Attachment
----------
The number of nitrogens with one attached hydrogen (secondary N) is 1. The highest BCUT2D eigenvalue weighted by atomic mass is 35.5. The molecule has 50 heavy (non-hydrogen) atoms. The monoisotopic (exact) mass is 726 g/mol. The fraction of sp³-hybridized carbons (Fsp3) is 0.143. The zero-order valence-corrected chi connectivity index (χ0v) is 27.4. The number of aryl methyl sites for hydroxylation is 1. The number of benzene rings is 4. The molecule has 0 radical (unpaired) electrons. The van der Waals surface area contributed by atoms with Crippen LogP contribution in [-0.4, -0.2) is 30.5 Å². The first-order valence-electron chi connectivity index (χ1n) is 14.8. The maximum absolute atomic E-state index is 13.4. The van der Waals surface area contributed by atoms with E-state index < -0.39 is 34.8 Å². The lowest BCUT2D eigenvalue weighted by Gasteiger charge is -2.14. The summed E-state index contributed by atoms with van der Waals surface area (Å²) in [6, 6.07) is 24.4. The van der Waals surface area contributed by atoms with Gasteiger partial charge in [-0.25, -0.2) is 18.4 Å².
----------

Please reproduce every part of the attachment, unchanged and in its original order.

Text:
The number of nitrogens with one attached hydrogen (secondary N) is 1. The highest BCUT2D eigenvalue weighted by atomic mass is 35.5. The molecule has 50 heavy (non-hydrogen) atoms. The monoisotopic (exact) mass is 726 g/mol. The fraction of sp³-hybridized carbons (Fsp3) is 0.143. The zero-order valence-corrected chi connectivity index (χ0v) is 27.4. The number of aryl methyl sites for hydroxylation is 1. The number of benzene rings is 4. The molecule has 0 radical (unpaired) electrons. The van der Waals surface area contributed by atoms with Crippen LogP contribution in [-0.4, -0.2) is 30.5 Å². The first-order valence-electron chi connectivity index (χ1n) is 14.8. The maximum absolute atomic E-state index is 13.4. The van der Waals surface area contributed by atoms with E-state index < -0.39 is 34.8 Å². The lowest BCUT2D eigenvalue weighted by Gasteiger charge is -2.14. The summed E-state index contributed by atoms with van der Waals surface area (Å²) in [6, 6.07) is 24.4. The van der Waals surface area contributed by atoms with Gasteiger partial charge in [-0.25, -0.2) is 18.4 Å².